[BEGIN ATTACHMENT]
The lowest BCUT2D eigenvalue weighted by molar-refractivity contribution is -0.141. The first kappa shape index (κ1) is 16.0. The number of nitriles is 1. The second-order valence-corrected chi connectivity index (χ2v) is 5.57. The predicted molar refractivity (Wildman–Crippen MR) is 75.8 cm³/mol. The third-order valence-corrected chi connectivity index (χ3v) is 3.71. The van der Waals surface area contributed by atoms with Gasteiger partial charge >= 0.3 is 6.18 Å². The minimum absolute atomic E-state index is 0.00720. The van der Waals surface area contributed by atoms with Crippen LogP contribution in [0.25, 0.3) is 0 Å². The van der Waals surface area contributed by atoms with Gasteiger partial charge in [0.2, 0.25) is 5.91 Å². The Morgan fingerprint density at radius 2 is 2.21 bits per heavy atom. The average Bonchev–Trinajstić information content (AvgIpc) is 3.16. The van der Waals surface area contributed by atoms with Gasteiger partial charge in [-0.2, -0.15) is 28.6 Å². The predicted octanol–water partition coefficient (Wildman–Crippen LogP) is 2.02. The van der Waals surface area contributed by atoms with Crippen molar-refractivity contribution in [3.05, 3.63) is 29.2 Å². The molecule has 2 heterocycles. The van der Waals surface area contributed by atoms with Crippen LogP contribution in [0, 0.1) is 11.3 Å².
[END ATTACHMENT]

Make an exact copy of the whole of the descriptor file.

The lowest BCUT2D eigenvalue weighted by molar-refractivity contribution is -0.141. The first kappa shape index (κ1) is 16.0. The number of nitriles is 1. The second-order valence-corrected chi connectivity index (χ2v) is 5.57. The predicted molar refractivity (Wildman–Crippen MR) is 75.8 cm³/mol. The third-order valence-corrected chi connectivity index (χ3v) is 3.71. The van der Waals surface area contributed by atoms with Gasteiger partial charge >= 0.3 is 6.18 Å². The minimum absolute atomic E-state index is 0.00720. The van der Waals surface area contributed by atoms with Crippen LogP contribution in [0.25, 0.3) is 0 Å². The van der Waals surface area contributed by atoms with Gasteiger partial charge in [0.2, 0.25) is 5.91 Å². The Morgan fingerprint density at radius 2 is 2.21 bits per heavy atom. The average Bonchev–Trinajstić information content (AvgIpc) is 3.16. The van der Waals surface area contributed by atoms with Gasteiger partial charge in [-0.2, -0.15) is 28.6 Å². The predicted octanol–water partition coefficient (Wildman–Crippen LogP) is 2.02. The van der Waals surface area contributed by atoms with Crippen molar-refractivity contribution in [3.05, 3.63) is 29.2 Å². The molecule has 2 heterocycles. The van der Waals surface area contributed by atoms with Crippen LogP contribution in [0, 0.1) is 11.3 Å².